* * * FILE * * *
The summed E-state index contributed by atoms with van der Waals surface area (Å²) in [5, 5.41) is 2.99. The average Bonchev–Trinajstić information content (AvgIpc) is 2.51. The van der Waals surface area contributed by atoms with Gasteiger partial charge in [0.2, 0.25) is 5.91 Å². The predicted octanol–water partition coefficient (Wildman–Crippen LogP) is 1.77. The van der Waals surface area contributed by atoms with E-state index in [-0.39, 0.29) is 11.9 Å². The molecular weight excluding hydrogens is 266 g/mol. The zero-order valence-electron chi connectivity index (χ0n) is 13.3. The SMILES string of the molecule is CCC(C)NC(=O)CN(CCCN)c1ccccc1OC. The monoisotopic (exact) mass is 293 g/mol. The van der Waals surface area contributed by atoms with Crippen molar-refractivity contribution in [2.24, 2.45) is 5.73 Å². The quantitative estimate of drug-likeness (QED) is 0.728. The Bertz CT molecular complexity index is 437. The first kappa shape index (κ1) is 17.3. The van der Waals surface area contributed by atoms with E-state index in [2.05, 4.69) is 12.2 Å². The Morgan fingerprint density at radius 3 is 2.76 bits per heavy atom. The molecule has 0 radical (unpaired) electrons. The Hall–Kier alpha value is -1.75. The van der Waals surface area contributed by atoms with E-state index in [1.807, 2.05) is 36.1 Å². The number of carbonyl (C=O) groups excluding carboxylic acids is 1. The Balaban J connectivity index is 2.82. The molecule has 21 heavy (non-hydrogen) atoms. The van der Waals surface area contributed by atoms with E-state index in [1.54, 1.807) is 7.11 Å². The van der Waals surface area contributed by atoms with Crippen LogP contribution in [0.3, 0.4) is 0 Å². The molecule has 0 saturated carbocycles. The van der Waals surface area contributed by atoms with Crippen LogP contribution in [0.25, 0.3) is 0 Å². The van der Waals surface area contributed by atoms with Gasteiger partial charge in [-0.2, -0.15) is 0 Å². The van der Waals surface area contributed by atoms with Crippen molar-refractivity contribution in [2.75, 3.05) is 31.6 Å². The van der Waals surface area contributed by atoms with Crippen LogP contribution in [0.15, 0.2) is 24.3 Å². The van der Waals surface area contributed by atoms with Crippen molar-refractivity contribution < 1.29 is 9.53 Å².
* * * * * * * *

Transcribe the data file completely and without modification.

The summed E-state index contributed by atoms with van der Waals surface area (Å²) in [5, 5.41) is 2.99. The average Bonchev–Trinajstić information content (AvgIpc) is 2.51. The van der Waals surface area contributed by atoms with Gasteiger partial charge in [0.2, 0.25) is 5.91 Å². The predicted octanol–water partition coefficient (Wildman–Crippen LogP) is 1.77. The van der Waals surface area contributed by atoms with E-state index in [-0.39, 0.29) is 11.9 Å². The molecular weight excluding hydrogens is 266 g/mol. The zero-order valence-electron chi connectivity index (χ0n) is 13.3. The SMILES string of the molecule is CCC(C)NC(=O)CN(CCCN)c1ccccc1OC. The monoisotopic (exact) mass is 293 g/mol. The van der Waals surface area contributed by atoms with Crippen molar-refractivity contribution in [2.24, 2.45) is 5.73 Å². The quantitative estimate of drug-likeness (QED) is 0.728. The Bertz CT molecular complexity index is 437. The first kappa shape index (κ1) is 17.3. The van der Waals surface area contributed by atoms with E-state index in [2.05, 4.69) is 12.2 Å². The Morgan fingerprint density at radius 3 is 2.76 bits per heavy atom. The molecule has 0 radical (unpaired) electrons. The Hall–Kier alpha value is -1.75. The van der Waals surface area contributed by atoms with E-state index in [1.807, 2.05) is 36.1 Å². The number of carbonyl (C=O) groups excluding carboxylic acids is 1. The Balaban J connectivity index is 2.82. The molecule has 21 heavy (non-hydrogen) atoms. The van der Waals surface area contributed by atoms with E-state index in [1.54, 1.807) is 7.11 Å². The van der Waals surface area contributed by atoms with Crippen LogP contribution in [0.3, 0.4) is 0 Å². The molecule has 0 saturated carbocycles. The van der Waals surface area contributed by atoms with Crippen LogP contribution in [0.25, 0.3) is 0 Å². The van der Waals surface area contributed by atoms with Gasteiger partial charge in [-0.2, -0.15) is 0 Å². The van der Waals surface area contributed by atoms with Crippen molar-refractivity contribution in [2.75, 3.05) is 31.6 Å². The van der Waals surface area contributed by atoms with Crippen LogP contribution in [0.15, 0.2) is 24.3 Å². The van der Waals surface area contributed by atoms with Crippen molar-refractivity contribution < 1.29 is 9.53 Å².